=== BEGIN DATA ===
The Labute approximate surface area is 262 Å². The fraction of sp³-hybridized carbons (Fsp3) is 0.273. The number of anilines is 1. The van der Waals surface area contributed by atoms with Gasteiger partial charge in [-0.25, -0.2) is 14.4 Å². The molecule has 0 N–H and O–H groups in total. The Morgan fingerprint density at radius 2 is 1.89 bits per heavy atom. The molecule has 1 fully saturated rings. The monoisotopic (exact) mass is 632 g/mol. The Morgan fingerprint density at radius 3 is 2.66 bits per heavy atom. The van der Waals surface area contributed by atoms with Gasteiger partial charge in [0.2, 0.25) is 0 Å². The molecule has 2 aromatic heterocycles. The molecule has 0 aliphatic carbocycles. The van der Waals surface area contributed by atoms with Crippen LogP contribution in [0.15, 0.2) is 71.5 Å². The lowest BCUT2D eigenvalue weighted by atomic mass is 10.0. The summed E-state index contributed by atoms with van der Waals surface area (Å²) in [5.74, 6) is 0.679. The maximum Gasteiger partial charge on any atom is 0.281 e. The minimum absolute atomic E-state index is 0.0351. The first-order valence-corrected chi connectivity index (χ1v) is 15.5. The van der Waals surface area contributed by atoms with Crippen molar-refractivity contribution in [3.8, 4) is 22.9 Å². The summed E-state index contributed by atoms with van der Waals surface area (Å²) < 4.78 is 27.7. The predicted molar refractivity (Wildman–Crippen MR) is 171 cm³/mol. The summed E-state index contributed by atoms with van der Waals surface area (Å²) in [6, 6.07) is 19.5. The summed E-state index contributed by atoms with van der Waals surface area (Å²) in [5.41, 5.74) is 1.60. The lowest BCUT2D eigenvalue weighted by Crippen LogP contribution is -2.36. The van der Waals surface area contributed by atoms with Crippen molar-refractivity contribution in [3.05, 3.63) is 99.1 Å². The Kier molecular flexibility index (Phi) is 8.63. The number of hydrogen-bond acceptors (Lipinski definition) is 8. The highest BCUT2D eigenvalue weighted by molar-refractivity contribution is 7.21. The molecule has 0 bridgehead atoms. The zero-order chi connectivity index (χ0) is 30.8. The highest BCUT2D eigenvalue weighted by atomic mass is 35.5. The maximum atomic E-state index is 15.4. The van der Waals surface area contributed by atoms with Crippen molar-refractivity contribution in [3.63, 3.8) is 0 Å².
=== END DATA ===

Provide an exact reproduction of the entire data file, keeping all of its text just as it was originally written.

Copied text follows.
The Labute approximate surface area is 262 Å². The fraction of sp³-hybridized carbons (Fsp3) is 0.273. The number of anilines is 1. The van der Waals surface area contributed by atoms with Gasteiger partial charge in [-0.25, -0.2) is 14.4 Å². The molecule has 0 N–H and O–H groups in total. The Morgan fingerprint density at radius 2 is 1.89 bits per heavy atom. The molecule has 1 fully saturated rings. The monoisotopic (exact) mass is 632 g/mol. The Morgan fingerprint density at radius 3 is 2.66 bits per heavy atom. The van der Waals surface area contributed by atoms with Gasteiger partial charge in [0.2, 0.25) is 0 Å². The molecule has 2 aromatic heterocycles. The molecule has 0 aliphatic carbocycles. The van der Waals surface area contributed by atoms with Crippen LogP contribution in [0.15, 0.2) is 71.5 Å². The lowest BCUT2D eigenvalue weighted by atomic mass is 10.0. The summed E-state index contributed by atoms with van der Waals surface area (Å²) in [5.74, 6) is 0.679. The maximum Gasteiger partial charge on any atom is 0.281 e. The minimum absolute atomic E-state index is 0.0351. The first-order valence-corrected chi connectivity index (χ1v) is 15.5. The van der Waals surface area contributed by atoms with Crippen molar-refractivity contribution in [3.8, 4) is 22.9 Å². The summed E-state index contributed by atoms with van der Waals surface area (Å²) < 4.78 is 27.7. The predicted molar refractivity (Wildman–Crippen MR) is 171 cm³/mol. The summed E-state index contributed by atoms with van der Waals surface area (Å²) in [6, 6.07) is 19.5. The summed E-state index contributed by atoms with van der Waals surface area (Å²) in [5.41, 5.74) is 1.60. The lowest BCUT2D eigenvalue weighted by Crippen LogP contribution is -2.36. The van der Waals surface area contributed by atoms with Crippen molar-refractivity contribution in [3.05, 3.63) is 99.1 Å². The Kier molecular flexibility index (Phi) is 8.63. The number of hydrogen-bond acceptors (Lipinski definition) is 8. The highest BCUT2D eigenvalue weighted by molar-refractivity contribution is 7.21. The molecule has 0 bridgehead atoms. The zero-order chi connectivity index (χ0) is 30.8. The highest BCUT2D eigenvalue weighted by atomic mass is 35.5. The maximum atomic E-state index is 15.4. The van der Waals surface area contributed by atoms with Crippen molar-refractivity contribution in [3.63, 3.8) is 0 Å².